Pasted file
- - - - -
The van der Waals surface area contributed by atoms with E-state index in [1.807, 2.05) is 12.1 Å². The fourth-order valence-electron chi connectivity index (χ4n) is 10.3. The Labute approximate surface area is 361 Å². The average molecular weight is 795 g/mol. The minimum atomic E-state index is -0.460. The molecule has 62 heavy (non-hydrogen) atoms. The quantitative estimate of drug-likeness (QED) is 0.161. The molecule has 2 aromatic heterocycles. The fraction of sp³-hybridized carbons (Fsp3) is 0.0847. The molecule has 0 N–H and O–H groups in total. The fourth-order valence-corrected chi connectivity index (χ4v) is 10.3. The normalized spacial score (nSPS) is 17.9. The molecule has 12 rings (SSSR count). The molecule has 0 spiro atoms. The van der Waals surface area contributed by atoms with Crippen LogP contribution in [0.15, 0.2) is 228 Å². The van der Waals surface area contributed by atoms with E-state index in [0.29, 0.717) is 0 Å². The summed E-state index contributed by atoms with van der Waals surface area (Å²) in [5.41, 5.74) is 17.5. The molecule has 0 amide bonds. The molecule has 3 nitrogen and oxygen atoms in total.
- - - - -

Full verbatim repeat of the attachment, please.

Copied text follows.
The van der Waals surface area contributed by atoms with E-state index in [1.807, 2.05) is 12.1 Å². The fourth-order valence-electron chi connectivity index (χ4n) is 10.3. The Labute approximate surface area is 361 Å². The average molecular weight is 795 g/mol. The minimum atomic E-state index is -0.460. The molecule has 62 heavy (non-hydrogen) atoms. The quantitative estimate of drug-likeness (QED) is 0.161. The molecule has 2 aromatic heterocycles. The fraction of sp³-hybridized carbons (Fsp3) is 0.0847. The molecule has 0 N–H and O–H groups in total. The fourth-order valence-corrected chi connectivity index (χ4v) is 10.3. The normalized spacial score (nSPS) is 17.9. The molecule has 12 rings (SSSR count). The molecule has 0 spiro atoms. The van der Waals surface area contributed by atoms with Crippen LogP contribution in [0.15, 0.2) is 228 Å². The van der Waals surface area contributed by atoms with E-state index in [0.29, 0.717) is 0 Å². The summed E-state index contributed by atoms with van der Waals surface area (Å²) in [5.41, 5.74) is 17.5. The molecule has 0 amide bonds. The molecule has 3 nitrogen and oxygen atoms in total.